A. Defense Counsel Selected and Paid for by Carrier
Most standard liability insurance policies include a provision indicating that the insurance company has the “right and duty” to defend lawsuits seeking damages covered by the policy. When triggered, the duty-to-defend provision also allows the insurer to select and retain counsel, pay the costs of that defense up front, and control the litigation. In instances where an insurance company accepts without reservation its duty to provide the policyholder with a defense in a litigated matter and the insurer selects and pays for counsel, courts generally acknowledge that tripartite communications are protected from disclosure by the attorney-client privilege. In that situation, both the insurer and the insured are “considered the clients of the defense counsel, and an attorney-client privilege is shared among all of them.”
It has been held that “so long as the interests of the insurer and the insured coincide, they are both the clients of the defense attorney and the defense attorney’s fiduciary duty runs to both the insurer and the insured.” Similarly, courts recognize that “when an insurer, as required by its contract of insurance, employs counsel to defend its insured, any communication with the lawyer concerning the handling of the claim against the insured, is necessarily a matter of common interest to both the insured and the insurer.”
When an insurer accepts a tender of defense without reservation, a circumstance that is relatively rare in today’s insurance setting, most jurisdictions hold that tripartite communications are protected from disclosure to third parties. However, not all communications within the tripartite relationship fall within the joint defense or common interest doctrines. As one court noted, an insured may communicate with its insurer for a variety of reasons, many of which have little to do with the pursuit of legal representation or the procurement of legal advice.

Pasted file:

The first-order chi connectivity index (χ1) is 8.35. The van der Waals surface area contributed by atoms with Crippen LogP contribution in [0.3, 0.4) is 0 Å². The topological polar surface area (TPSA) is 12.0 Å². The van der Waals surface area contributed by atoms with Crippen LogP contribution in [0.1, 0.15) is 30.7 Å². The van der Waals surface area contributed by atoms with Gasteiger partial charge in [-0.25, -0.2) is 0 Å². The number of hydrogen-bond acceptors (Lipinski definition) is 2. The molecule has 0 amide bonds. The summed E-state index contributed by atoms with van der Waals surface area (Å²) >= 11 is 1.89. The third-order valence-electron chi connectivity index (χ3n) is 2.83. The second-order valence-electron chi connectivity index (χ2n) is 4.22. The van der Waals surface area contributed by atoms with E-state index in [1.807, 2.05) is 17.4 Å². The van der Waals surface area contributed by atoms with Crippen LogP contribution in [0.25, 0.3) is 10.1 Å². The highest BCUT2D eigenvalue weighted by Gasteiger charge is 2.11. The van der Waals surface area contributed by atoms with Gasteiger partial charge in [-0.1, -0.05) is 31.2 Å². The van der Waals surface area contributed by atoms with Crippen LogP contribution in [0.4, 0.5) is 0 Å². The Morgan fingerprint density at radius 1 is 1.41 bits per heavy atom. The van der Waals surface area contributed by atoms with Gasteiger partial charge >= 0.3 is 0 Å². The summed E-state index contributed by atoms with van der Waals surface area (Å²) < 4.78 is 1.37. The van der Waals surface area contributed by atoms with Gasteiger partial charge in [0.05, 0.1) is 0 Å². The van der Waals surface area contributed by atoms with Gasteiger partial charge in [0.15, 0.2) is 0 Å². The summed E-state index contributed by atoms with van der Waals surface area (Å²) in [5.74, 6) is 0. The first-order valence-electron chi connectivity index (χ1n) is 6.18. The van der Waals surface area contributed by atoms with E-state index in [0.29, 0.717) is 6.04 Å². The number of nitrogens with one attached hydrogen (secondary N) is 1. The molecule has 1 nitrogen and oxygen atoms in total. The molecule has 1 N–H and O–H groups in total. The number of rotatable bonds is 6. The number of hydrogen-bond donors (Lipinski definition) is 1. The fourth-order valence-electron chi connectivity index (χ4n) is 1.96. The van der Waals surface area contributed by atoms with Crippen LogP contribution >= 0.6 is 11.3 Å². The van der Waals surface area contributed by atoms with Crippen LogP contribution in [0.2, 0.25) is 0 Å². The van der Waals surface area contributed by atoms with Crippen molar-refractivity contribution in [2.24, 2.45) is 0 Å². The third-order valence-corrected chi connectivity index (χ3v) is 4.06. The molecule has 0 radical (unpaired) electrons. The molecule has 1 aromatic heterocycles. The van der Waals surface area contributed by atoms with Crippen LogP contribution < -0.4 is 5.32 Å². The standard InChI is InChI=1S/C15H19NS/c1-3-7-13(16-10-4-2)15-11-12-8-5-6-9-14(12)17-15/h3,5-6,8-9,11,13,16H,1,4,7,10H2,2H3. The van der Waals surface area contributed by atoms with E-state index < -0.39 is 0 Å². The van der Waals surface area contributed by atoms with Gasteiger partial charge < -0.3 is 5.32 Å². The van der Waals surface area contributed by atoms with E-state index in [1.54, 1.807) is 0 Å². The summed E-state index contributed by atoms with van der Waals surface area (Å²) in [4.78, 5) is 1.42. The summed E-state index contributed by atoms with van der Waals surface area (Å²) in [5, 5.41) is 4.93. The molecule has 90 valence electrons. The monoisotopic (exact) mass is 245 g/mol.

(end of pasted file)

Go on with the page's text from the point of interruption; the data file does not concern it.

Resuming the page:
In some jurisdictions, courts conclude that, even though an insured and an insurer would have a common interest in defeating or minimizing claims against the insured and the insurer retains counsel for the insured, “the attorney’s only allegiance is to the client, the insured.” Other jurisdictions recognize that an insurer’s contractual obligation to pay its insured’s litigation expenses does not, by itself, create a common interest between the insurer and the insured that is sufficient to warrant application of the common interest exception to the attorney-client privilege. When there is no clear joint representation, courts are reluctant to insulate tripartite communications.
B. Defense Counsel Selected and Paid for by Carrier
As noted above, in situations where the insurer has agreed that it has a duty to defend and indemnify the insured, courts generally conclude that both the insured and the insurer are clients of defense counsel selected and paid for by the insurer. However, where the insurer defends under a reservation of rights, denying the duty to indemnify on some or all of the claims, a number of courts hold that appointed defense counsel represents only the insured and not the insurance company. In addition, when a reservation of rights creates a conflict of interest between the insurer and the policyholder, some states require the appointment of independent counsel paid for by the insurer. In those situations, independent counsel represents only the policyholder, and no attorney-client relationship exists between the insurer and independent counsel.